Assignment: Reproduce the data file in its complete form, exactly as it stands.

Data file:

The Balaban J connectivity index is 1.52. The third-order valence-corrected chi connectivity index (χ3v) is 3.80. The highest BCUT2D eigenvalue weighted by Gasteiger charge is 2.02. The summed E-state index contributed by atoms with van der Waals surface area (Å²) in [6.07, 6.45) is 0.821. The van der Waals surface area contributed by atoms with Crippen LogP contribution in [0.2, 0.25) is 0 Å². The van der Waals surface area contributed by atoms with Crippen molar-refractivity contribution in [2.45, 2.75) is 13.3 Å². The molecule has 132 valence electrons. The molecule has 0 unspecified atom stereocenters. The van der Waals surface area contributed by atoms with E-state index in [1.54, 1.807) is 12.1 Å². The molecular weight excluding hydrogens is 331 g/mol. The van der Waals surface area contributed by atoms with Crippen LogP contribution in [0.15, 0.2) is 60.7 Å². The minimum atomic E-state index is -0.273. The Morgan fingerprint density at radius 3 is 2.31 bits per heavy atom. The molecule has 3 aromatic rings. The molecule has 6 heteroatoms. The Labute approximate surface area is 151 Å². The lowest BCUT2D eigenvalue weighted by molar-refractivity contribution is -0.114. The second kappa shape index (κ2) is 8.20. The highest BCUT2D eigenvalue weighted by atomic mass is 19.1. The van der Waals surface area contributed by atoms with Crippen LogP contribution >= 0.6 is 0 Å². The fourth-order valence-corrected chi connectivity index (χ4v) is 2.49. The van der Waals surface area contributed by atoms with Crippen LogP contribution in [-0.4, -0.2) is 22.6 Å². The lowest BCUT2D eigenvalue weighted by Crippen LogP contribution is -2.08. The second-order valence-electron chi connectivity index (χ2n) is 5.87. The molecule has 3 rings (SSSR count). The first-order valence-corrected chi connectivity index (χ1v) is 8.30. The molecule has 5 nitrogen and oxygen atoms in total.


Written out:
The Balaban J connectivity index is 1.52. The third-order valence-corrected chi connectivity index (χ3v) is 3.80. The highest BCUT2D eigenvalue weighted by Gasteiger charge is 2.02. The summed E-state index contributed by atoms with van der Waals surface area (Å²) in [6.07, 6.45) is 0.821. The van der Waals surface area contributed by atoms with Crippen LogP contribution in [0.2, 0.25) is 0 Å². The van der Waals surface area contributed by atoms with Crippen molar-refractivity contribution in [2.45, 2.75) is 13.3 Å². The molecule has 132 valence electrons. The molecule has 0 unspecified atom stereocenters. The van der Waals surface area contributed by atoms with E-state index in [1.54, 1.807) is 12.1 Å². The molecular weight excluding hydrogens is 331 g/mol. The van der Waals surface area contributed by atoms with Crippen LogP contribution in [0.15, 0.2) is 60.7 Å². The minimum atomic E-state index is -0.273. The Morgan fingerprint density at radius 3 is 2.31 bits per heavy atom. The molecule has 3 aromatic rings. The molecule has 6 heteroatoms. The Labute approximate surface area is 151 Å². The lowest BCUT2D eigenvalue weighted by molar-refractivity contribution is -0.114. The second kappa shape index (κ2) is 8.20. The highest BCUT2D eigenvalue weighted by atomic mass is 19.1. The van der Waals surface area contributed by atoms with Crippen LogP contribution >= 0.6 is 0 Å². The fourth-order valence-corrected chi connectivity index (χ4v) is 2.49. The van der Waals surface area contributed by atoms with Crippen LogP contribution in [-0.4, -0.2) is 22.6 Å². The lowest BCUT2D eigenvalue weighted by Crippen LogP contribution is -2.08. The second-order valence-electron chi connectivity index (χ2n) is 5.87. The molecule has 3 rings (SSSR count). The first-order valence-corrected chi connectivity index (χ1v) is 8.30. The molecule has 5 nitrogen and oxygen atoms in total.